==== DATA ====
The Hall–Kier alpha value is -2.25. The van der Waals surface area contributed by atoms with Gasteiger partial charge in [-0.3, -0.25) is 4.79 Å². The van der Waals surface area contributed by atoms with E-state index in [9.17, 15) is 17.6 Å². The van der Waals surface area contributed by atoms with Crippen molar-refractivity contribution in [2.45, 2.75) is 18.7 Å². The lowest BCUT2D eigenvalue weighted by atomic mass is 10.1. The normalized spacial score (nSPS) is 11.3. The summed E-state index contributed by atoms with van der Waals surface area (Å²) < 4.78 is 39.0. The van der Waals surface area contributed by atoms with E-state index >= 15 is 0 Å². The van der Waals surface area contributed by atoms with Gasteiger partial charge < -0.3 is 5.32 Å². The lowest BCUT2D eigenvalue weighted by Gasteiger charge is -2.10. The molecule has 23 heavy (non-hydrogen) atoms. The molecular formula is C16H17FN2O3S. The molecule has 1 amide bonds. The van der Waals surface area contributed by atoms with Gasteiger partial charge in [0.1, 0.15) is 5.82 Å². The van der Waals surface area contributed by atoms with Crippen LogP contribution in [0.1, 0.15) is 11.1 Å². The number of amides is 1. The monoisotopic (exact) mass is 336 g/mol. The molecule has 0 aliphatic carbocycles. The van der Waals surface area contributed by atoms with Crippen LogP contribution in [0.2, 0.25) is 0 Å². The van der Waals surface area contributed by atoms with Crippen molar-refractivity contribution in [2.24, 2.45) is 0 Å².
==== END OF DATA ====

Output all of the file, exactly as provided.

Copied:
The Hall–Kier alpha value is -2.25. The van der Waals surface area contributed by atoms with Gasteiger partial charge in [-0.3, -0.25) is 4.79 Å². The van der Waals surface area contributed by atoms with E-state index in [9.17, 15) is 17.6 Å². The van der Waals surface area contributed by atoms with Crippen molar-refractivity contribution in [2.45, 2.75) is 18.7 Å². The lowest BCUT2D eigenvalue weighted by atomic mass is 10.1. The normalized spacial score (nSPS) is 11.3. The summed E-state index contributed by atoms with van der Waals surface area (Å²) < 4.78 is 39.0. The van der Waals surface area contributed by atoms with E-state index >= 15 is 0 Å². The van der Waals surface area contributed by atoms with Gasteiger partial charge < -0.3 is 5.32 Å². The lowest BCUT2D eigenvalue weighted by Gasteiger charge is -2.10. The molecule has 23 heavy (non-hydrogen) atoms. The molecular formula is C16H17FN2O3S. The molecule has 1 amide bonds. The van der Waals surface area contributed by atoms with Gasteiger partial charge in [0.1, 0.15) is 5.82 Å². The van der Waals surface area contributed by atoms with Crippen LogP contribution in [0.1, 0.15) is 11.1 Å². The number of amides is 1. The monoisotopic (exact) mass is 336 g/mol. The molecule has 0 aliphatic carbocycles. The van der Waals surface area contributed by atoms with Crippen LogP contribution in [0.2, 0.25) is 0 Å². The van der Waals surface area contributed by atoms with Crippen molar-refractivity contribution in [2.24, 2.45) is 0 Å².